The Readout Damian Garde

The panel of experts between Biogen and billions

Biogen’s decision to seek approval for a once-terminated treatment for Alzheimer’s disease is going to put a lot of pressure on the FDA. But before the agency gets to make its final decision, Biogen will have to win over a roundtable of experts in the Maryland suburbs.

That roundtable is called an advisory committee, and it’s tasked with voting on whether the FDA should approve a given product. The votes are non-binding, but when there’s controversy involved — and there’s plenty when it comes to Biogen’s drug — those panel decisions can be key indicators of where the FDA is headed.

STAT talked to experts with experience at the FDA’s neurology panel, the one that governs Alzheimer’s drugs, and they had some ominous warnings for Biogen. The company’s data merits a rejection on its face, according to one neurologist. And the very fact the FDA is convening a panel suggests the agency is looking for a reason to say no, according to another.

Read more.

Amarin drama, ahead of the drama

In just nine short days, an FDA advisory committee will meet to assess the clinical evidence in support of Vascepa, the closely watched fish-oil-derived heart drug from Amarin. But the pre-show drama is underway.

As STAT's Matthew Herper notes, a brief suggestion by Jefferies analyst Michael Yee — offered on a podcast — that Cleveland Clinic cardiologist Steven Nissen was in "correspondence with the FDA" over Vascepa sent certain members of bio-Twitter into a tailspin. Nissen, of course, is famous for having been outspoken about the cardiovascular risks of Merck’s Vioxx — and he's previously made no secret of his skepticism on Vascepa.

But Nissen told STAT said there's no there there. "There’s been no conversation that anybody could ever interpret under any circumstances as representing a discussion about Vascepa, end of story, period,” he said.

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About that lack of Alzheimer’s drugs

Just as the cupboard of experimental therapies for Alzheimer’s from major drug companies looks pretty bare (notwithstanding Biogen’s aforementioned and controversial revival), there was a surprise over the weekend. Chinese regulators conditionally approved Oligomannate, a drug derived from seaweed and made by Shanghai Green Valley Pharmaceuticals.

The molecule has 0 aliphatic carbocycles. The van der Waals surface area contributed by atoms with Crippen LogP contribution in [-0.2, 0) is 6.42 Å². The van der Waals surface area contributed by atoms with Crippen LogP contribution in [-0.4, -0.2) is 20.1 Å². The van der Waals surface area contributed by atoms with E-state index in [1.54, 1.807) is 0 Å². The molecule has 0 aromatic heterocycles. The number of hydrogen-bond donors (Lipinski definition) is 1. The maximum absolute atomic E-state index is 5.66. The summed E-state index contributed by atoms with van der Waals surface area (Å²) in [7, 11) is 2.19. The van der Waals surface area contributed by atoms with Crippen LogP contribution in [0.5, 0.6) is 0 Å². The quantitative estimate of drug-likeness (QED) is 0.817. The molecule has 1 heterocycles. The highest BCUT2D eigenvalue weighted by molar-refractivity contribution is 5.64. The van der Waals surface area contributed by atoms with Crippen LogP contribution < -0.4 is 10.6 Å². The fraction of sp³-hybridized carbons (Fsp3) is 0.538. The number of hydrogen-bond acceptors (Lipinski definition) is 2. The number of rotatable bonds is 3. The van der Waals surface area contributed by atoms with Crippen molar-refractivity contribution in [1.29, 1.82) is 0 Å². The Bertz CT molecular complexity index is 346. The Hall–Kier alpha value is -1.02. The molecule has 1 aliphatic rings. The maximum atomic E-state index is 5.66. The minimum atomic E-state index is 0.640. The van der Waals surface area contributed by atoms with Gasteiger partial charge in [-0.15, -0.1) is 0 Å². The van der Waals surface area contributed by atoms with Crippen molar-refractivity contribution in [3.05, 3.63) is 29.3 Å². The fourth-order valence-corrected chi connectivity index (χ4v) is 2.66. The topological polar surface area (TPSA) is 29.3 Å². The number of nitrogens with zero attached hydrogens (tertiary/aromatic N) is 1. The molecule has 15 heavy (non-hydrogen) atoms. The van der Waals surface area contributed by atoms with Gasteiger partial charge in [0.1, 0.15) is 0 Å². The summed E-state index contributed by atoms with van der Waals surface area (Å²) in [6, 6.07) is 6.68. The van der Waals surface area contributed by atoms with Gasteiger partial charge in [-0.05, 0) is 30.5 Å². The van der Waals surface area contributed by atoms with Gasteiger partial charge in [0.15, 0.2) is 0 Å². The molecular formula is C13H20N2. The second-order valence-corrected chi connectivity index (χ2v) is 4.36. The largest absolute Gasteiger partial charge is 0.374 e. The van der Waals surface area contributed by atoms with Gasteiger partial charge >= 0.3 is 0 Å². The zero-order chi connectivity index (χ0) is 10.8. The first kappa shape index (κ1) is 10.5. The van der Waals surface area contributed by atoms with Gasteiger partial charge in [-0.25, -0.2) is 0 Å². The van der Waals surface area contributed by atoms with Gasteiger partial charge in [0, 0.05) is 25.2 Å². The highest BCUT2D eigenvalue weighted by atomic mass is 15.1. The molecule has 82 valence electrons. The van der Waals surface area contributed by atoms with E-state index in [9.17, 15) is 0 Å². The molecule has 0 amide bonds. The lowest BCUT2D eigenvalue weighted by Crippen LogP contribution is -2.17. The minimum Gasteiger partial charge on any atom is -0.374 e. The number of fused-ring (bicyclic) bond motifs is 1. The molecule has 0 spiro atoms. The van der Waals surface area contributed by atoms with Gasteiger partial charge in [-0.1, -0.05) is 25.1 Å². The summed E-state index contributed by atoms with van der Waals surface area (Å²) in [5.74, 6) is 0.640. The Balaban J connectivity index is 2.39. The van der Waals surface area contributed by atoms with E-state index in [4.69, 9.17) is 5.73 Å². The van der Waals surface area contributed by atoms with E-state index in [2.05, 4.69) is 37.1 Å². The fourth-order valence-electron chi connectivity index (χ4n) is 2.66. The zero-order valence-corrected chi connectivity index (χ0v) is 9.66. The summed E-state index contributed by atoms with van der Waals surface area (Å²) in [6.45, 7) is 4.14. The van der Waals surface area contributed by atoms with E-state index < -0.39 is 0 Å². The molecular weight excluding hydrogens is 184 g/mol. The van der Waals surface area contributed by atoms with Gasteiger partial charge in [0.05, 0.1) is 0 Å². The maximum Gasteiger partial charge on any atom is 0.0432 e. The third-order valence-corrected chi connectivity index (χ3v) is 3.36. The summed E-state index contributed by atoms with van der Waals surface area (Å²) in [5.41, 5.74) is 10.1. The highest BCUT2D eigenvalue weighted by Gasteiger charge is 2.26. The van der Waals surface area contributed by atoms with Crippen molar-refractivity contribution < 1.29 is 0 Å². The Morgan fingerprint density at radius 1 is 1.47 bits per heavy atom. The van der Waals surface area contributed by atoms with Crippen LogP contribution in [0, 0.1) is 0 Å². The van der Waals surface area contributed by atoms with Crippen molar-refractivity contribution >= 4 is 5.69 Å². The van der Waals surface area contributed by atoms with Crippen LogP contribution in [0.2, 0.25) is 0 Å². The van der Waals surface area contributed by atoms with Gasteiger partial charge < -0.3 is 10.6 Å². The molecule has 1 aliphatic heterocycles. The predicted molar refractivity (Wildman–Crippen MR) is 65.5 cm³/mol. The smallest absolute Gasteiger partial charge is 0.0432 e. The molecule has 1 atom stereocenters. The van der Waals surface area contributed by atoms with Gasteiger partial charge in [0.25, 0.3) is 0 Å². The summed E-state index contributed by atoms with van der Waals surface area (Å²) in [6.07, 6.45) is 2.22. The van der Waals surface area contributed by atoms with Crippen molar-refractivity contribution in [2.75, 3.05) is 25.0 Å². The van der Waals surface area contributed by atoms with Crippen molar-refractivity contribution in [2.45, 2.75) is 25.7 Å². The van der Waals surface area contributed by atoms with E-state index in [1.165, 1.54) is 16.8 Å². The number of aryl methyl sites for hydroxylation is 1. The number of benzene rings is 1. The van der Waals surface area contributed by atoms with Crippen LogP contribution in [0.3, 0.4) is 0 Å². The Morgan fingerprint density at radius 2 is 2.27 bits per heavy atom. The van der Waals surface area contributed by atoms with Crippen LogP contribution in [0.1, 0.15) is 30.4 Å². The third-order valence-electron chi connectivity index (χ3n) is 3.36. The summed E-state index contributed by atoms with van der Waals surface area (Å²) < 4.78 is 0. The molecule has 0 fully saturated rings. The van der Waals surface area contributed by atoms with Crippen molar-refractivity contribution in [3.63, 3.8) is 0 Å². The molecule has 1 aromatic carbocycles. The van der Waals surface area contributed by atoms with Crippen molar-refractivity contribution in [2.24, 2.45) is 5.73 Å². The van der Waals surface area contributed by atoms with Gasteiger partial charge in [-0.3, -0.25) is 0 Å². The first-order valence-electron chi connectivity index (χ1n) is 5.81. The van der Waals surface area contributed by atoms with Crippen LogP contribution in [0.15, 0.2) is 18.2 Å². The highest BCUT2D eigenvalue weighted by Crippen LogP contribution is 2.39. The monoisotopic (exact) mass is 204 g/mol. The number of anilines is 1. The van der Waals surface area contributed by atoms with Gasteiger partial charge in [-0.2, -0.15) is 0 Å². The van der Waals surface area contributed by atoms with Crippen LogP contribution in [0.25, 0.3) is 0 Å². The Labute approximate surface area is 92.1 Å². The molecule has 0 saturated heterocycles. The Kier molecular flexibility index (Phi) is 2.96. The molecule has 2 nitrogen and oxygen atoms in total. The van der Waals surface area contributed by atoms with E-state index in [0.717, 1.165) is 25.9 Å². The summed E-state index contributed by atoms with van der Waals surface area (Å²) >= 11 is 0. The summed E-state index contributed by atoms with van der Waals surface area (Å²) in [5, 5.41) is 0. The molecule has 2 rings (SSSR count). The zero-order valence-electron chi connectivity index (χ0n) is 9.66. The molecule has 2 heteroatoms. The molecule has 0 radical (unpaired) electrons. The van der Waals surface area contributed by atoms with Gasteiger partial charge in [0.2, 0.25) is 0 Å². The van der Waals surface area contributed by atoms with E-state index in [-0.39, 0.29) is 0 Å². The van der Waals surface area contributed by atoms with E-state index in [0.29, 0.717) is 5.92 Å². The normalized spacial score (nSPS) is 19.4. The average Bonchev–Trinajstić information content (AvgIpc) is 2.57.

The company said a Phase 3 trial demonstrated the drug slowed cognitive decline compared to placebo, and that it has plans to run another, global Phase 3 trial so it can file for approval in other countries. But the company hasn’t published the full data yet, and some outside experts expressed some caution. One key question: Just how much of an effect did the drug have on cognitive function?

In addition to being the first Alzheimer’s drug approved since 2003, Oligomannate stands out because it was designed to affect the neuroinflammation that some scientists think contributes to Alzheimer’s through modulating the gut microbiome. An amyloid clearing drug this is not.

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How’s business at Sarepta?


The past few months of conversation around Sarepta Therapeutics have, understandably, focused on its surprising FDA rejection and the question of whether its gene therapy will ever become a product. It’s easy to forget that Sarepta already has an approved drug, and that drug might be reaching its revenue peak.

On Thursday, we’ll find out just how well Exondys 51, approved to treat Duchenne muscular dystrophy, is doing on the market. The treatment got off to an impressive launch but has since approached what looks like a commercial zenith.

That shouldn’t be surprising: DMD affects about one in 5,000 boys, and Sarepta’s drug is approved only for the roughly 13% of them with a certain genetic mutation. Its revenue potential was always limited.

But the bull case for Sarepta was that the company would use the short-term Exondys 51 windfall to build a pipeline of therapies that would make for a bright future. Now that the picture has grown cloudy, analysts might have a different take on Sarepta’s revenue numbers.

More reads

  • Aveo's cancer drug runs into a skeptical FDA. (BioPharma Dive)
  • After an unprecedented death, FDA offers few hints for the future of its strategy on fecal transplants. (STAT Plus)
  • Obscure model puts a price on good health — and drives down drug costs. (Wall Street Journal)
  • She was destined to get early Alzheimer’s, but didn’t. Did a rare mutation protect her? (STAT)

Thanks for reading! Until tomorrow,

Tuesday, November 5, 2019


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